The cytotoxicity of MTX-LNC and MTX on GL261 and BV2 was evaluated by a proliferation assay. Briefly, BV2 or GL261 (5×103 cells/well) were seeded on a 98-well plate. Cells were treated (48 hours) with medium containing a serial logarithmic dilution of MTX or MTX-LNC (0.01–100 μmol/L). After treatments, cell monolayers were fixed for 60 minutes at 4°C with 10% (wt/vol) trichloroacetic acid solution and then stained for 10 minutes at room temperature with 0.4% (wt/vol) sulforhodamine B (SRB) solution. Afterward, the excess of dye was removed by washing repeatedly with 1% (vol/vol) acetic acid. The protein-bound SRB was dissolved in 100 mmol/L Tris base solution, and absorbance was measured at 515 nm using a microplate reader (Synergy H1; Biotek, Winooski, VT, USA). The sigmoidal dose–response curve, which shows the response as a function of the logarithm of concentration, was calculated by using GraphPad 4.0. The effectiveness of treatments was compared by analyzing IC50.
All data were analyzed by one-way analysis of variance (ANOVA), with post hoc comparisons using the Tukey test. In all cases, a P-value <0.05 was taken as indicating statistical significance.
Results and Discussion
MTX-LNC crosses the BBB after intravenous or oral administration and displays high therapeutic effectiveness on GBM treatment
The higher effectiveness of MTX-LNC in treating GBM impelled us to investigate its ability to cross the BBB. An intravital microscopy study revealed the presence of RhoB-MTX-LNC in the tissue surrounding pial vessels 30 minutes after an IV injection (250 μg/mL solution, 100 μL; Figure 1A), even in the absence of tumor development. Similar results were observed following oral administration of RhoB-MTX-LNC (250 μg/mL solution, 200 μL; Figure 1B). The effect was not due to enhanced BBB permeability, as the integrity of the BBB was not altered after MTX-LNC injection (Figure 1C). Data obtained herein were similar to those observed previously by our group using LNC loaded with indomethacin and indomethacin ethyl ester, confirming the ability of LNC to penetrate brain parenchyma, independently of the loading drug.8 It is important to mention that we previously tested the in vitro chemical stability of rhodamine binding to LNC in simulated fluids, such as gastric and intestinal secretions and plasma, and strong evidences support that the fluorescence emission observed by intravital microscopy is a consequence of the labeled LNC crossing the BBB.8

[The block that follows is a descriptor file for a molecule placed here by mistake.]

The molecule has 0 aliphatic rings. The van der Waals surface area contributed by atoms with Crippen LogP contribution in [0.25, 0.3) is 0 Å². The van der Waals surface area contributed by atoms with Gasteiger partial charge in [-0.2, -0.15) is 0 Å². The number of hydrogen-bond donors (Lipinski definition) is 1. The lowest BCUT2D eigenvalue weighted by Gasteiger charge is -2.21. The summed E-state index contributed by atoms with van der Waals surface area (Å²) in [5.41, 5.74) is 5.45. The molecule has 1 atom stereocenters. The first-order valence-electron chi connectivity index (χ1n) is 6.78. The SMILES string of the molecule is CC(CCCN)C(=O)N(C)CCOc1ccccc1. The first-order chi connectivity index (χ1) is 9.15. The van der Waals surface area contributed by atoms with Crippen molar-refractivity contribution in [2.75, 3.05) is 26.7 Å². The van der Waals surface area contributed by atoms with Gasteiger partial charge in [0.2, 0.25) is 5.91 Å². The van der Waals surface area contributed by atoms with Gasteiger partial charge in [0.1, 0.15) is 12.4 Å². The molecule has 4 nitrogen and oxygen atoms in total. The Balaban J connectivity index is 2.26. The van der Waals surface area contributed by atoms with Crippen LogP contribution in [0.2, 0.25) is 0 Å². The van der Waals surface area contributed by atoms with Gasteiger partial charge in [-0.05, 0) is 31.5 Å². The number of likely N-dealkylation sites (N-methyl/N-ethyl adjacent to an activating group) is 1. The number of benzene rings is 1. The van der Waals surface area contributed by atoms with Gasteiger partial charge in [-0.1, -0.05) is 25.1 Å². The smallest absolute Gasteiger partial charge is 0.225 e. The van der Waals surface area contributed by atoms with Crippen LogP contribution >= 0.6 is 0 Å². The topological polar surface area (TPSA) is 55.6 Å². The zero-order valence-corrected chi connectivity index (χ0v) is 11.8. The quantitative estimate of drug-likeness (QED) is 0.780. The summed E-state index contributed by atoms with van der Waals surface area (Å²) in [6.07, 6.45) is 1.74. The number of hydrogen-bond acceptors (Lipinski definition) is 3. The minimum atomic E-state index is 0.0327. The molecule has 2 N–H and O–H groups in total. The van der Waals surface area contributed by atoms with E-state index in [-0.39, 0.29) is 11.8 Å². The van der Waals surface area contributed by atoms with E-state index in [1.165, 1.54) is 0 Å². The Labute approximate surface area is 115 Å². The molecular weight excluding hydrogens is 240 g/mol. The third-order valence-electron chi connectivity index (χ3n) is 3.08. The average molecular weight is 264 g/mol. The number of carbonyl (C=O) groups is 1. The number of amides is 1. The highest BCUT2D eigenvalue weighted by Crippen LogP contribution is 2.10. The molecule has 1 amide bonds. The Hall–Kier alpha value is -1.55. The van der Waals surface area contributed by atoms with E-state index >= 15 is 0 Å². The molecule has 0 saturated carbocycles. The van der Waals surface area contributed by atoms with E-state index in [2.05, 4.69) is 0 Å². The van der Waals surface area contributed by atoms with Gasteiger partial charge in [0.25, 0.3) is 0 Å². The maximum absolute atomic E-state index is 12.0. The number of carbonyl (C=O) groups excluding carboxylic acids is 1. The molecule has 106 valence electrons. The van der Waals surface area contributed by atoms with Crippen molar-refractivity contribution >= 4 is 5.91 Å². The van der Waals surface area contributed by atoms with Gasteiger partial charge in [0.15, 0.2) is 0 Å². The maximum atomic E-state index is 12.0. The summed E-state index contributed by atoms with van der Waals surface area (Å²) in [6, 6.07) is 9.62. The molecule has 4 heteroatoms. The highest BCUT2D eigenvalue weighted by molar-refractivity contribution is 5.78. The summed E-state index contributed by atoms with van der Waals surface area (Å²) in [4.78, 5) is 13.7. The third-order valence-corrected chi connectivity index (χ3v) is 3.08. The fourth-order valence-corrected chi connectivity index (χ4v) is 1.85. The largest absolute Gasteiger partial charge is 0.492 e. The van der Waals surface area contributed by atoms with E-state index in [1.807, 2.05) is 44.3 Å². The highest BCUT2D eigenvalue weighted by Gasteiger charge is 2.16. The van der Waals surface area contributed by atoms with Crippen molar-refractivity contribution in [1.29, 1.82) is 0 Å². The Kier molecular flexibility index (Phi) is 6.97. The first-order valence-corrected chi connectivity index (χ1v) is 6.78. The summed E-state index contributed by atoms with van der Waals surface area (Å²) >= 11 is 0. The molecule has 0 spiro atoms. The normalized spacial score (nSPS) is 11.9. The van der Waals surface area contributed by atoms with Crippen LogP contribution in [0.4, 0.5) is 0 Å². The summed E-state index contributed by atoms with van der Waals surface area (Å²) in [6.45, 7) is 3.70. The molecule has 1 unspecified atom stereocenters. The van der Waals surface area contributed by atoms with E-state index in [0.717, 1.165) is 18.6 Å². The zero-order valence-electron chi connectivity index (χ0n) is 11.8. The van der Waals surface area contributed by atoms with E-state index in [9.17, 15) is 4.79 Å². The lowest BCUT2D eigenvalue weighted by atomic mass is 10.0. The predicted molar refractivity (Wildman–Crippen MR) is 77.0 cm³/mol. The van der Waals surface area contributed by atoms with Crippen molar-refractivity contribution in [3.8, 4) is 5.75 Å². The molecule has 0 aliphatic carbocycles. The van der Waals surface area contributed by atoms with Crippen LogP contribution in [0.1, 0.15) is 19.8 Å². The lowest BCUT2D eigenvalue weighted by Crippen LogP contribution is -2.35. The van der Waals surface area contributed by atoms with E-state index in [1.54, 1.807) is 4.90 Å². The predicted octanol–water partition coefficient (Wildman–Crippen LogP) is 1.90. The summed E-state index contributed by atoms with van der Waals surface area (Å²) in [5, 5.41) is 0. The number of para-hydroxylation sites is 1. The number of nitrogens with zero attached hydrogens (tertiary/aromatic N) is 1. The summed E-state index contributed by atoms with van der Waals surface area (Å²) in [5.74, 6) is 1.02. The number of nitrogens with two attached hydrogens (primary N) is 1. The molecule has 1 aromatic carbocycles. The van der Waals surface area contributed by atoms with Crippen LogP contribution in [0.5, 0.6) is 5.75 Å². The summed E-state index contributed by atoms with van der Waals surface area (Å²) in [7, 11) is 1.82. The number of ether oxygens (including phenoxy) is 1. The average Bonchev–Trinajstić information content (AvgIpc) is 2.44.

Based on such observations, we tested the ability of MTX-LNC administered via the oral route to prevent tumor growth in a murine GBM model. Herein, we applied a different protocol of treatment from that reported by Figueró et al,7 employing half the number of doses administered on alternate days by the oral route. Following this treatment regimen, we observed that the glioma volume was significantly lower in mice treated with MTX-LNC (250 μg/mL solution, 100 μL) in comparison to those treated with saline or MTX (250 μg/mL solution, 100 μL; Figure 2A). All images of tumors obtained are shown in the Figure S3. Moreover, MTX-LNC prevented weight loss (Figure 2B), confirming the effectiveness of MTX-LNC on GBM treatment. Treatment with MTX may lead to profound suppression of bone marrow, with consequent immunosuppression.15,16 Indeed, the number of leukocytes in the blood of MTX-treated mice was lower than that observed in saline- or MTX-LNC-treated mice (Figure 2C), indicating that MTX-LNC lacks some systemic side effect – in particular, myelosuppression. The absence of toxicity is possibly due to the preferential delivery of MTX-LNC to the damaged brain and lower levels of the drug in healthy tissues. Although such an aspect represents an advantage in comparison to current GBM therapy, further experiments must be carried out to evaluate the toxicity of MTX-LNC on bone marrow.